After several years of diplomacy, the United States, Russia, China, United Kingdom, and France, plus Germany (P5 + 1) and Iran reached an historic agreement regarding Iran’s nuclear program in Vienna, Austria today. The agreement claims to take steps that will keep Iran from producing a nuclear weapon in exchange for lifting international sanctions against the country.
“This historic agreement between the international community and Iran on its nuclear program will ensure Iran will not produce a nuclear weapon, making the U.S. and the world safer. This agreement will keep Iran at least a year away from having the fissile material needed to make a crude nuclear weapon for at least ten years. Without an agreement, that timeline shrinks to three months and the threat of war increases dramatically,” commented Paul Kawika Martin, the political director of Peace Action, the largest peace group in the U.S. founded on the issue of abolishing nuclear weapons, who has been working on the Iran issue for over eight years and had the rare opportunity to spend time in Iran where he enjoyed the hospitality from its people and its vast culture.
The agreement includes five major components: Decreasing the stockpile of material that could possibly be made into fissile material. Limiting the quantity and quality of centrifuges that could make highly enriched uranium needed for a nuclear bomb. Reconfiguring the nuclear reactor (and securing its spent fuel) in the city of Arak so it produces an insignificant amount of weapons grade plutonium. Implementing unprecedented inspections and comprehensive monitoring. And lastly, scheduling and implementing the lifting of specific sanctions on Iran. In summary, over the next ten years and in some cases longer, all pathways for Iran to build a nuclear weapon will be blocked and critical examination and oversight for verification in exchange for lifting of sanctions.
Recent polls show that a vast majority of Americans oppose military intervention with and support reaching an agreement such as the one reached with even stronger support coming from American Jews. Despite American support, many in the U.S. Congress have expressed opposition and have promised to derail the historic agreement.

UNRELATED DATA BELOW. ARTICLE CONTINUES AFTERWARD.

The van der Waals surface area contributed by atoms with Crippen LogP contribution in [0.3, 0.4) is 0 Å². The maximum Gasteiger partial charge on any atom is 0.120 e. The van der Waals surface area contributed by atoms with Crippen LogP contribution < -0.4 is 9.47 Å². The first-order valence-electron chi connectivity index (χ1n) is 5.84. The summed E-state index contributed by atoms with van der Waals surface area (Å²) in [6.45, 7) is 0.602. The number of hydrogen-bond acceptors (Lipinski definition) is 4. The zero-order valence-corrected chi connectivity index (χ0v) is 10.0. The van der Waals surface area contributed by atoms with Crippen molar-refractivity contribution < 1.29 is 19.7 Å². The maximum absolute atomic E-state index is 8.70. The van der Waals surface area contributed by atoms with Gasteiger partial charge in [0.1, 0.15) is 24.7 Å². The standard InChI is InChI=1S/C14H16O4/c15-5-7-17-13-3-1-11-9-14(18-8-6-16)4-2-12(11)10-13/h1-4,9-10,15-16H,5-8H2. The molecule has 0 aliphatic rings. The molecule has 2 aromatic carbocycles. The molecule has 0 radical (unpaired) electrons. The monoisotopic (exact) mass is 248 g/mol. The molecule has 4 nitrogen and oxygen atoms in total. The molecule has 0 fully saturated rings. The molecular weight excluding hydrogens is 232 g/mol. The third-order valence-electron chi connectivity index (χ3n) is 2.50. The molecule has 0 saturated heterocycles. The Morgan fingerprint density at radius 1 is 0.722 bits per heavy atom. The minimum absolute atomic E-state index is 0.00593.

Because the U.S. Congress passed the Iran Nuclear Agreement Review Act of 2015 several months ago, they will have 60 days to review the agreement. During that time the President may not lift certain statutory sanctions. Within the review period, Congress may vote to disapprove the agreement. If the disapproval survives a guaranteed presidential veto — a prospect that looks unlikely — then the President would not be able to lift sanctions as part of the agreement, essentially killing the deal. “Peace Action expects Members of Congress to support the Iran agreement with positive statements and votes that approve the deal. We and dozens of other political organizations will use any votes on the Iran deal in legislative records and will withhold endorsements and campaign contributions for lawmakers that vote to kill this important agreement,” warned Paul Kawika Martin. The organization claims to have given millions in contributions and endorsed thousands of candidates since its inception.
“An agreement with Iran on its nuclear program is better than any imaginable alternative. Military strategists have said consistently that a military intervention with Iran would at best slightly delay any nuclear program and at worst force Iran to engage in getting a nuclear weapon even if they had no such program. Voting against the accord would be very short sighted as the agreement with Iran on their nuclear program may lead to productive negotiations on other items of concern with the Iranian Government. More sanctions on Iran are likely to only embolden Iranian hardliners rather than solving the problem,” concluded Paul Kawika Martin.
Besides reaching an agreement with the P5 + 1, Iran also reached an agreement with International Atomic Energy Association (IAEA) to clarify all possible past military dimensions (PMDs) of its nuclear program. The IAEA will release its final assessment by December. This has been a sticking point with critics of an agreement.
“The success of these talks since 2006 again proves that diplomacy works. Instead of isolation, sanctions that disproportionately affect commoners or military intervention that costs vast amounts of blood and treasure with untold long-term costs and unintended consequences, the U.S. used dialogue, negotiations and the international community to solve conflict. These history making negotiations may open the door for more talks on issues like human rights and regional security that will further reduce Middle East tensions,” concluded Kevin Martin, executive director, of Peace Action.